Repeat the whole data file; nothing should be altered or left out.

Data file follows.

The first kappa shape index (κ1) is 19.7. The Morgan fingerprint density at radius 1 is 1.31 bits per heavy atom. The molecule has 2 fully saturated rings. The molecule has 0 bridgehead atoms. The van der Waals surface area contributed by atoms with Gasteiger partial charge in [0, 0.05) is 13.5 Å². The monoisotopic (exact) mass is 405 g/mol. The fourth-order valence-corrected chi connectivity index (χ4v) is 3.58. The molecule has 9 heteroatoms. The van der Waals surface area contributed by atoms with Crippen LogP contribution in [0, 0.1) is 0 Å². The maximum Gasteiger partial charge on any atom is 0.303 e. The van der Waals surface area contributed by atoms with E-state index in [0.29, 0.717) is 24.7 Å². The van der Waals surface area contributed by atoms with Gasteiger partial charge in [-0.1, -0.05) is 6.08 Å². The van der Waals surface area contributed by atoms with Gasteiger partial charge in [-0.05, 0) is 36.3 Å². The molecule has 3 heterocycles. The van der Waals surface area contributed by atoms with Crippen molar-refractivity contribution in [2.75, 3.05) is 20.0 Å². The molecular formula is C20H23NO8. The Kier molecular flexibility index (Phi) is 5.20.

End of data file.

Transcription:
The first kappa shape index (κ1) is 19.7. The Morgan fingerprint density at radius 1 is 1.31 bits per heavy atom. The molecule has 2 fully saturated rings. The molecule has 0 bridgehead atoms. The van der Waals surface area contributed by atoms with Gasteiger partial charge in [0, 0.05) is 13.5 Å². The monoisotopic (exact) mass is 405 g/mol. The fourth-order valence-corrected chi connectivity index (χ4v) is 3.58. The molecule has 9 heteroatoms. The van der Waals surface area contributed by atoms with Crippen LogP contribution in [0, 0.1) is 0 Å². The maximum Gasteiger partial charge on any atom is 0.303 e. The van der Waals surface area contributed by atoms with E-state index in [0.29, 0.717) is 24.7 Å². The van der Waals surface area contributed by atoms with Gasteiger partial charge in [-0.1, -0.05) is 6.08 Å². The van der Waals surface area contributed by atoms with Gasteiger partial charge in [-0.05, 0) is 36.3 Å². The molecule has 3 heterocycles. The van der Waals surface area contributed by atoms with Crippen molar-refractivity contribution in [2.75, 3.05) is 20.0 Å². The molecular formula is C20H23NO8. The Kier molecular flexibility index (Phi) is 5.20.